It's only been a week since I turned 29 but already I feel like I'm 7 years older. Going back to a 9 to 6 job is challenging, not to mention working in Manila is cause of stress enough. Manila can make an animal out of you. Whether prey or predator, who knows. Just recently an expat's video on the 20 things he dislikes about the Philippines went viral. It was taken down before I could watch it; but surely give me an hour in Malate and I will furnish you with a list of 200 things I dislike about the Philippines.

We can burn brighter than the sun
Which is not to say that I hate this country. And I didn't intend to discuss this matter in the first place. There are little and big things we hate and love about our country. The fact that it can serve as a good host to an international fireworks spectacle is one tiny reason that I love mine.

At the closing night of the competition, Canada was declared champion. Not a surprise. Philippines' Platinum Fireworks, Inc. took care of surprising the crowd by putting up a most stunning show regardless of technical difficulties. For a few burning minutes, everyone under that piece of Manila sky was young. Not the young who believes himself to be the genius outsider of the world, but the young who hasn't learned what it means to put his guard up yet; with nothing to protect or fear, not even the fire.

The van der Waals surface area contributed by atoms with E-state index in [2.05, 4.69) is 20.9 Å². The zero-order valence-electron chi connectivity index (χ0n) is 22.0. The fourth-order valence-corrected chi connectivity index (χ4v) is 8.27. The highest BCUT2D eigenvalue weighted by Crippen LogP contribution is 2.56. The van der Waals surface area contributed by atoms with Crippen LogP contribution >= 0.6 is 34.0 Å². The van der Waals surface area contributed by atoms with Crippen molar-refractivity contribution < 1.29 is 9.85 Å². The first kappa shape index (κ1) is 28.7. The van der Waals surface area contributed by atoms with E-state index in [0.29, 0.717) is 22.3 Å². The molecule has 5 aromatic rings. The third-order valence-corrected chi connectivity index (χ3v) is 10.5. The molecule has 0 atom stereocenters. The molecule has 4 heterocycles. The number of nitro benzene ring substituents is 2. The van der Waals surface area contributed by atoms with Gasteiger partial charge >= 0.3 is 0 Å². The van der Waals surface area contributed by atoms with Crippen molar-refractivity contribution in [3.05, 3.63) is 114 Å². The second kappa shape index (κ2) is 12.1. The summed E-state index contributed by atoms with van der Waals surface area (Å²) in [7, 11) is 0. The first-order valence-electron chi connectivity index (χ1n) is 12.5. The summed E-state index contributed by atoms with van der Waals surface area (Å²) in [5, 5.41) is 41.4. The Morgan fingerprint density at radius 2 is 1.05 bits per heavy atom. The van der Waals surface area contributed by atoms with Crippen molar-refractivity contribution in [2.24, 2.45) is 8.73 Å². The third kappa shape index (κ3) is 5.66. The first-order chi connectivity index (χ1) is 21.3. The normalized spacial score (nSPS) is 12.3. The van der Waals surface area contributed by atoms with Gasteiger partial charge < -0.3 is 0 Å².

1. Photos taken by my sister
2. Title and photo captions are from the song 'We are young', which was used in the Philippine pyro-musical display

11 March 2012

The surprise I don't know

1. What you live for
Why do you stay up so late?
Don Paterson

I’ll tell you, if you really want to know:
remember that day you lost two years ago
at the rockpool where you sat and played the jeweler
with all those stones you’d stolen from the shore?
Most of them went dark and nothing more,
but sometimes one would blink the secret color
it had locked up somewhere in its stony sleep.
This is how you knew the ones to keep.

So I collect the dull things of the day
in which I see some possibility
but which are dead and which have the surprise
I don’t know, and I’ve no pool to help me tell—
so I look at them and look at them until
one thing makes a mirror in my eyes
then I paint it with the tear to make it bright.
This is why I sit up through the night.
Not love, not meaning, not happiness, but surprises. That one can find something in the dull and that love, meaning and happiness will one day give us a blink.

2. Rainfire